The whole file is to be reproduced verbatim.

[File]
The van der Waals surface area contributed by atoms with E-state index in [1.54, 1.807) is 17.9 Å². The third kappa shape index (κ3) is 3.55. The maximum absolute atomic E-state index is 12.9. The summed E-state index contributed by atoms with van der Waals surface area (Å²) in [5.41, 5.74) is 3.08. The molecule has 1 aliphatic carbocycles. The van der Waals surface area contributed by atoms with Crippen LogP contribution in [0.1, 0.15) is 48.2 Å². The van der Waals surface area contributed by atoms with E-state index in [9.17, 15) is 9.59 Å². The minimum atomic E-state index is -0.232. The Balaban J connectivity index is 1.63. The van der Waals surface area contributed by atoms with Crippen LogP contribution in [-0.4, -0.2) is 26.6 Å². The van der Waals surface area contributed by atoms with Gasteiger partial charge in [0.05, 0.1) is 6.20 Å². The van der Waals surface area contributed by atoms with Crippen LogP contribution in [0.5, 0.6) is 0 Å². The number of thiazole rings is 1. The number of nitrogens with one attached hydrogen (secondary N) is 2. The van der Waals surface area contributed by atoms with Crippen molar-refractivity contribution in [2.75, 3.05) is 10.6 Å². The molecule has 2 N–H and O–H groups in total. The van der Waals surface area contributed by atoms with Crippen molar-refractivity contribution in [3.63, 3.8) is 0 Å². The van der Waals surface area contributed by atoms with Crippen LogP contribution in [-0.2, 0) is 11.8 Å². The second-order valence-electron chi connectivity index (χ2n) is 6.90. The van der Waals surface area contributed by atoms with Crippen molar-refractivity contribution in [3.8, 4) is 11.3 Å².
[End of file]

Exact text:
The van der Waals surface area contributed by atoms with E-state index in [1.54, 1.807) is 17.9 Å². The third kappa shape index (κ3) is 3.55. The maximum absolute atomic E-state index is 12.9. The summed E-state index contributed by atoms with van der Waals surface area (Å²) in [5.41, 5.74) is 3.08. The molecule has 1 aliphatic carbocycles. The van der Waals surface area contributed by atoms with Crippen LogP contribution in [0.1, 0.15) is 48.2 Å². The van der Waals surface area contributed by atoms with E-state index in [9.17, 15) is 9.59 Å². The minimum atomic E-state index is -0.232. The Balaban J connectivity index is 1.63. The van der Waals surface area contributed by atoms with Crippen LogP contribution in [-0.4, -0.2) is 26.6 Å². The van der Waals surface area contributed by atoms with Gasteiger partial charge in [0.05, 0.1) is 6.20 Å². The van der Waals surface area contributed by atoms with Crippen LogP contribution in [0.5, 0.6) is 0 Å². The number of thiazole rings is 1. The number of nitrogens with one attached hydrogen (secondary N) is 2. The van der Waals surface area contributed by atoms with Crippen molar-refractivity contribution in [2.75, 3.05) is 10.6 Å². The molecule has 2 N–H and O–H groups in total. The van der Waals surface area contributed by atoms with Crippen molar-refractivity contribution in [3.63, 3.8) is 0 Å². The van der Waals surface area contributed by atoms with Crippen LogP contribution in [-0.2, 0) is 11.8 Å². The second-order valence-electron chi connectivity index (χ2n) is 6.90. The van der Waals surface area contributed by atoms with Crippen molar-refractivity contribution in [3.8, 4) is 11.3 Å².